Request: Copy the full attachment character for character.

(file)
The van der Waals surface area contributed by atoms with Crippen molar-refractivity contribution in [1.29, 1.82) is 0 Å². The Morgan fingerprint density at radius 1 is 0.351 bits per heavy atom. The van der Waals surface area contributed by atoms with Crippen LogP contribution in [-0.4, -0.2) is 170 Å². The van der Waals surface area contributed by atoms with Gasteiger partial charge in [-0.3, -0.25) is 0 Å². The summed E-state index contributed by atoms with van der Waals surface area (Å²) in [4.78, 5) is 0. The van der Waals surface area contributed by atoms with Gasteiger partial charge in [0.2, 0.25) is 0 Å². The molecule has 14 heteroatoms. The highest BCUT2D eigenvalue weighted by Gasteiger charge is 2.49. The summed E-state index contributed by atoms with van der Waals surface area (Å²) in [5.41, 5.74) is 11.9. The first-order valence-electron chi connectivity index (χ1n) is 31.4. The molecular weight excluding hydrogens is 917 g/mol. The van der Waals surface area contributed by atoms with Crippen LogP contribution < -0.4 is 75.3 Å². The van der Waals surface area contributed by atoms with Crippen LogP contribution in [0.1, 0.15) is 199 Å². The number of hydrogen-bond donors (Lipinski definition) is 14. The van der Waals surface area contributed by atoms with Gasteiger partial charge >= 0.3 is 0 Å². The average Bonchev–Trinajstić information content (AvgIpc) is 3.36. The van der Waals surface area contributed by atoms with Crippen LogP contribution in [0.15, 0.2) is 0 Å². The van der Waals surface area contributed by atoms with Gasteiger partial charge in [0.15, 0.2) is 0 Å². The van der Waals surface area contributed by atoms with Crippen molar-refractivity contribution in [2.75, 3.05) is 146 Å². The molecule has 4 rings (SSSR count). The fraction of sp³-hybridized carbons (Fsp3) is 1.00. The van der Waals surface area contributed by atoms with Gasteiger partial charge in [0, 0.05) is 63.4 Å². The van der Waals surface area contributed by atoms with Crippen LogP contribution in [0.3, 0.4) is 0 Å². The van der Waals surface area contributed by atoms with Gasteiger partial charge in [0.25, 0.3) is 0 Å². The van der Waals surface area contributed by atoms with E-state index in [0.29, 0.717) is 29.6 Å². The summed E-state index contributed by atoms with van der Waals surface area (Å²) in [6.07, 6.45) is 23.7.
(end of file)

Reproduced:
The van der Waals surface area contributed by atoms with Crippen molar-refractivity contribution in [1.29, 1.82) is 0 Å². The Morgan fingerprint density at radius 1 is 0.351 bits per heavy atom. The van der Waals surface area contributed by atoms with Crippen LogP contribution in [-0.4, -0.2) is 170 Å². The van der Waals surface area contributed by atoms with Gasteiger partial charge in [-0.3, -0.25) is 0 Å². The summed E-state index contributed by atoms with van der Waals surface area (Å²) in [4.78, 5) is 0. The van der Waals surface area contributed by atoms with Gasteiger partial charge in [0.2, 0.25) is 0 Å². The molecule has 14 heteroatoms. The highest BCUT2D eigenvalue weighted by Gasteiger charge is 2.49. The summed E-state index contributed by atoms with van der Waals surface area (Å²) in [5.41, 5.74) is 11.9. The first-order valence-electron chi connectivity index (χ1n) is 31.4. The molecular weight excluding hydrogens is 917 g/mol. The van der Waals surface area contributed by atoms with Crippen LogP contribution < -0.4 is 75.3 Å². The van der Waals surface area contributed by atoms with Crippen LogP contribution in [0.1, 0.15) is 199 Å². The number of hydrogen-bond donors (Lipinski definition) is 14. The van der Waals surface area contributed by atoms with Gasteiger partial charge >= 0.3 is 0 Å². The average Bonchev–Trinajstić information content (AvgIpc) is 3.36. The van der Waals surface area contributed by atoms with Crippen LogP contribution in [0.15, 0.2) is 0 Å². The van der Waals surface area contributed by atoms with Gasteiger partial charge in [0.15, 0.2) is 0 Å². The van der Waals surface area contributed by atoms with Crippen molar-refractivity contribution in [2.75, 3.05) is 146 Å². The molecule has 4 rings (SSSR count). The fraction of sp³-hybridized carbons (Fsp3) is 1.00. The van der Waals surface area contributed by atoms with Gasteiger partial charge in [0, 0.05) is 63.4 Å². The van der Waals surface area contributed by atoms with Crippen LogP contribution in [0.3, 0.4) is 0 Å². The van der Waals surface area contributed by atoms with Gasteiger partial charge in [0.25, 0.3) is 0 Å². The van der Waals surface area contributed by atoms with E-state index in [0.29, 0.717) is 29.6 Å². The summed E-state index contributed by atoms with van der Waals surface area (Å²) in [6.07, 6.45) is 23.7.